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High gas prices have Meals on Wheels running on empty

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Sure it's expensive for you to fill up - but what if you had to drive to a million houses a day?

Gas prices are putting a squeeze on Meals on Wheels deliveries, reports Ernest Lamothe Jr. at the Democrat and Chronicle:

Almost 80 percent of Meals on Wheels programs have lost volunteers due to higher gas prices and 25 percent of those programs reported having to reduce the number of meals served per week. Now, long waiting lists exist for homebound seniors who rely on meal delivery. "For our Meals on Wheels programs, it is a triple whammy because gas prices are up, food prices are up and the economy is down," said Enid Borden, president and CEO for the national Meals on Wheels Association of America. "Our meal programs and the people they serve need help now. Just how long can we ask these seniors to wait for a life-sustaining meal?"

The prices of those meals are also going up, thanks to the demand for biofuels, reports Kevin Bullis at MIT's Technology Review:

Many experts say the unprecedented prices are at least partially driven by government subsidies and mandates that have led to fourfold increases in production of ethanol biofuel and tenfold increases in production of biodiesel between 2000 and 2009. In the United States, multiple bills and amendments have been introduced to scale back subsidies as a way of trimming the federal budget, and on Thursday the Senate voted to end tax credits for ethanol that amounted to nearly $6 billion. (The program won't be killed unless the House passes its own law ending it.) The [World Trade Organization] WTO report cited many reasons for the high prices and volatility, including changes in demand for food, bad weather, low stock, and the recent high cost of oil. Oil prices directly affect the production costs of food by raising the price of tractor fuel and fertilizers. If oil is expensive enough, it can also increase demand for biofuels, which drives up the price of crops such as corn and sugarcane.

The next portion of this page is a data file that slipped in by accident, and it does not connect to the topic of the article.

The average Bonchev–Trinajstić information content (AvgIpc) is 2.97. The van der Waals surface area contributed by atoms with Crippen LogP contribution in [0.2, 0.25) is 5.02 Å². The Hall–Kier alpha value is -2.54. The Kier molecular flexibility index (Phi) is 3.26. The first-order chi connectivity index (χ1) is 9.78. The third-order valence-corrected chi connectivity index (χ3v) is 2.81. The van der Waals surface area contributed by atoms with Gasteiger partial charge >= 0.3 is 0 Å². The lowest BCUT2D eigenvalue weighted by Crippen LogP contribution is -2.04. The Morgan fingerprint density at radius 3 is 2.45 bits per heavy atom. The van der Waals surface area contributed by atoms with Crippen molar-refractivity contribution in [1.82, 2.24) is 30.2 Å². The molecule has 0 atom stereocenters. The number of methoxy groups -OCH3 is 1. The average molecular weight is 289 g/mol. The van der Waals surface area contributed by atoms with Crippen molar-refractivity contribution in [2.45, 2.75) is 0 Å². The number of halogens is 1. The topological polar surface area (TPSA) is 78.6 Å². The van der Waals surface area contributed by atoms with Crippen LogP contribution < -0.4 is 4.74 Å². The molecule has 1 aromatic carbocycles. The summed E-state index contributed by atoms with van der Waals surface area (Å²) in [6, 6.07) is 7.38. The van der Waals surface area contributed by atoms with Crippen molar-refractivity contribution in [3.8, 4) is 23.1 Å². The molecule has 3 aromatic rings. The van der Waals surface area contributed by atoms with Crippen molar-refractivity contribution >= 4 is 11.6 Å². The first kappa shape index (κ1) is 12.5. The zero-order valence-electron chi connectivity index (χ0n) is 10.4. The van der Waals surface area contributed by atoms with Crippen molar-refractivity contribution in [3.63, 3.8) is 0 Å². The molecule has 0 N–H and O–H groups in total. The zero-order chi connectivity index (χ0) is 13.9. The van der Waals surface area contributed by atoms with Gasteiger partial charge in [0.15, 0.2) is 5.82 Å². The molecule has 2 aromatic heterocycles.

A new study out from George Mason University adds another bad accolade to New York's resume: it's the "least free" state, reports All Over Albany.  That's because of our high taxes, spending, and restrictive laws on guns and tobacco.

A Welch Allyn executive has been approved to chair the board of Empire State Development, the state's economic development agency, reports Eric Reinhardt reports at the Greater Binghamton Business Journal.

And finally, via Christine Borne at Rust Wire, a tearful farewell to the Cleveland Food Co-op.  The closure of that institution has nothing to do with upstate New York's innovation economy, but it did keep your editor from getting scurvy during her four years at Case Western Reserve, so a debt is owed. 

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